One multisite study in the United States found that adolescents who transitioned to adult care at an older age reported greater satisfaction with their care than those who transitioned at a younger age. Additionally, adolescents who reported being able to perform certain tasks that were related to their care (e.g., making appointments, requesting prescriptions, arranging transportation to appointments) were more likely to be engaged in adult care.55 Providing adolescents, caregivers, and their new adult medical care providers with support and guidance regarding the expectations for each person involved in the patient-provider relationship may be beneficial. In this situation, it may be helpful for a pediatric care provider and an adult care provider to share joint care of a patient for a period of time.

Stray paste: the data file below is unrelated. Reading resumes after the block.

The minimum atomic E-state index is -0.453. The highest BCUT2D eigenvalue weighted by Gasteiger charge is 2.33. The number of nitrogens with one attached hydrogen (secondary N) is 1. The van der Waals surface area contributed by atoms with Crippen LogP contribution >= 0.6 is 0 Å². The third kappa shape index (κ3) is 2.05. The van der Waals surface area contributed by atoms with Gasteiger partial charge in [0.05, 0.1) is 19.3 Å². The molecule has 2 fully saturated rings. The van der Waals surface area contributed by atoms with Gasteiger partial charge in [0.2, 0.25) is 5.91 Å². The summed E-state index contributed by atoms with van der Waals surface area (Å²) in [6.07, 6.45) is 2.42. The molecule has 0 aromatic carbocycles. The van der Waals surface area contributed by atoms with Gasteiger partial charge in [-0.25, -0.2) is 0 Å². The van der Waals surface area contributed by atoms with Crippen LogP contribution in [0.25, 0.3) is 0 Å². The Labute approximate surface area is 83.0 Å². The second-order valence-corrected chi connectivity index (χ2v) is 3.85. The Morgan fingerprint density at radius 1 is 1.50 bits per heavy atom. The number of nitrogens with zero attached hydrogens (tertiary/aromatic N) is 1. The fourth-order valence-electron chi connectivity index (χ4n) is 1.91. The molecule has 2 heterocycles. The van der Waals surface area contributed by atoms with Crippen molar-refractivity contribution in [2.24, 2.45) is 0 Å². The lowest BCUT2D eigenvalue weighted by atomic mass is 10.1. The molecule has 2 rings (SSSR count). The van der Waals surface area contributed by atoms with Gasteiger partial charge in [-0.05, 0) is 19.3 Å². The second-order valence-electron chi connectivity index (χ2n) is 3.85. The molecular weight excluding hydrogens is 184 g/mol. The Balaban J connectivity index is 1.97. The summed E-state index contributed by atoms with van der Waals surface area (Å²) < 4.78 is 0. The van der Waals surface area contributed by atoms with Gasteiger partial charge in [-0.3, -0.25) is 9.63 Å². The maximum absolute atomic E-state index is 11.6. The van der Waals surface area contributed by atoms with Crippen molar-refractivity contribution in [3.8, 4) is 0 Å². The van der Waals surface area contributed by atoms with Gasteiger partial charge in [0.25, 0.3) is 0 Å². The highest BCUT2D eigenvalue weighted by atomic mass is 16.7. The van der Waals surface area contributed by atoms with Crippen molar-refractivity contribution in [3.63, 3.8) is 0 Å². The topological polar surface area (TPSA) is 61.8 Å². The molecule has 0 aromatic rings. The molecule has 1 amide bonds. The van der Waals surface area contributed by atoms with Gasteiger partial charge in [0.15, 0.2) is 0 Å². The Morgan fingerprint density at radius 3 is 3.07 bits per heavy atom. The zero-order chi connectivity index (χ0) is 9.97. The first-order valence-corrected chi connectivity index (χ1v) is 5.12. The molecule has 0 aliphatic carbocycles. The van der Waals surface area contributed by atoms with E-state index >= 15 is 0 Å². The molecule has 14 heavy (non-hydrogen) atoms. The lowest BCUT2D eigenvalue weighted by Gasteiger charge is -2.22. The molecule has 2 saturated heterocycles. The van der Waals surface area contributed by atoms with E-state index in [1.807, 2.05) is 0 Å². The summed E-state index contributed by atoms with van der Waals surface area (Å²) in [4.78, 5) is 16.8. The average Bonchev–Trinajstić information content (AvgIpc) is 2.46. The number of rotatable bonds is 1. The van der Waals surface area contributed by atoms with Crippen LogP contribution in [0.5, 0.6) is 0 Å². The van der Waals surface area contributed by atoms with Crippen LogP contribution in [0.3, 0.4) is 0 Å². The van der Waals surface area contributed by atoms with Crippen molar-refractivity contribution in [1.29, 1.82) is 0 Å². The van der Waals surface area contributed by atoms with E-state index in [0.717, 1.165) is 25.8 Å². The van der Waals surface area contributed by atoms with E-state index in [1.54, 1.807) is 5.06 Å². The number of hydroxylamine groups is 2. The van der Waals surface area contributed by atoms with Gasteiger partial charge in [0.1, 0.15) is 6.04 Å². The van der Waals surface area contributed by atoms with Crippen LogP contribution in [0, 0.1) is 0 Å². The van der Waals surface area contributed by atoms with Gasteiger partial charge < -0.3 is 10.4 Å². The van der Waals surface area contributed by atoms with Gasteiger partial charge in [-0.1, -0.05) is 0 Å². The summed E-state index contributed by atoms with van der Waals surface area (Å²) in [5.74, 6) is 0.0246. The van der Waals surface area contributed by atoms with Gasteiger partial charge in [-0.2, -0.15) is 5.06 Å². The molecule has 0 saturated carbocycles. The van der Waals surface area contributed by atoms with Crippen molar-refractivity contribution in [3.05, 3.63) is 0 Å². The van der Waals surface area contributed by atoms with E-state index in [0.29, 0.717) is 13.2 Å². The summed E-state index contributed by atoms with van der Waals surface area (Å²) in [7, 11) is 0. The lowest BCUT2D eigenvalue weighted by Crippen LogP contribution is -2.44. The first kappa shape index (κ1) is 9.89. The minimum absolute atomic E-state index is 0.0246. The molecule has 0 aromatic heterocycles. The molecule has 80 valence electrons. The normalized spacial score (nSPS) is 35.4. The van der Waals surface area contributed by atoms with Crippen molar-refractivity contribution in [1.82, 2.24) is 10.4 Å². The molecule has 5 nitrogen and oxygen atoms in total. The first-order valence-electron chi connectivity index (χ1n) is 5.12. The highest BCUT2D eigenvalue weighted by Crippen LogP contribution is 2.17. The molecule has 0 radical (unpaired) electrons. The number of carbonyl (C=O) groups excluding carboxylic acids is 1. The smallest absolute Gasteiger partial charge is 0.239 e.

Adolescent care providers should have a candid discussion with the transitioning adolescent and their caregivers to understand what qualities the adolescent considers most important when choosing an adult care setting (e.g., confidentiality, small clinic size, low patient-to-provider ratio, availability of after-school or evening appointments). Social determinants, such as the patient’s developmental status, behavioral/mental health co-morbidities, housing, family support, employment status, recent discharge from foster care, peer pressure, illicit drug use, and incarceration, should be considered during transition.